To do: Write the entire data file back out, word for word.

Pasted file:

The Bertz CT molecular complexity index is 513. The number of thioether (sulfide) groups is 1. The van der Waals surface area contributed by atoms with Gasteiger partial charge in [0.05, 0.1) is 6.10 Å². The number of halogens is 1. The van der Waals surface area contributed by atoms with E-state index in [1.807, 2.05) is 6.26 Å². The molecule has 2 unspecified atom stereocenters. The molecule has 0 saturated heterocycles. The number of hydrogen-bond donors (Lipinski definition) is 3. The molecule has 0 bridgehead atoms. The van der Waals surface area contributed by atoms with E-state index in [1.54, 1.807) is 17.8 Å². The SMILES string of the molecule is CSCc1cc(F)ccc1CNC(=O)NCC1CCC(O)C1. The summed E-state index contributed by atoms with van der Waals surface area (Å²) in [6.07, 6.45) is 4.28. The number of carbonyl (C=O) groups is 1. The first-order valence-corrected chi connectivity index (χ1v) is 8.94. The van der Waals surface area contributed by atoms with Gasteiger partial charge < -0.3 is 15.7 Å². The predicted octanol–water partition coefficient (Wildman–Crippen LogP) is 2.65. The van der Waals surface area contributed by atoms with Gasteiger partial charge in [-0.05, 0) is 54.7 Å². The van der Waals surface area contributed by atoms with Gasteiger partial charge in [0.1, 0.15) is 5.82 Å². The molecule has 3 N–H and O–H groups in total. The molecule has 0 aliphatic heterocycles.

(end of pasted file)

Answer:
The Bertz CT molecular complexity index is 513. The number of thioether (sulfide) groups is 1. The van der Waals surface area contributed by atoms with Gasteiger partial charge in [0.05, 0.1) is 6.10 Å². The number of halogens is 1. The van der Waals surface area contributed by atoms with E-state index in [1.807, 2.05) is 6.26 Å². The molecule has 2 unspecified atom stereocenters. The molecule has 0 saturated heterocycles. The number of hydrogen-bond donors (Lipinski definition) is 3. The molecule has 0 bridgehead atoms. The van der Waals surface area contributed by atoms with E-state index in [1.54, 1.807) is 17.8 Å². The SMILES string of the molecule is CSCc1cc(F)ccc1CNC(=O)NCC1CCC(O)C1. The summed E-state index contributed by atoms with van der Waals surface area (Å²) in [6.07, 6.45) is 4.28. The number of carbonyl (C=O) groups is 1. The first-order valence-corrected chi connectivity index (χ1v) is 8.94. The van der Waals surface area contributed by atoms with Gasteiger partial charge < -0.3 is 15.7 Å². The predicted octanol–water partition coefficient (Wildman–Crippen LogP) is 2.65. The van der Waals surface area contributed by atoms with Gasteiger partial charge in [-0.05, 0) is 54.7 Å². The van der Waals surface area contributed by atoms with Gasteiger partial charge in [0.1, 0.15) is 5.82 Å². The molecule has 3 N–H and O–H groups in total. The molecule has 0 aliphatic heterocycles.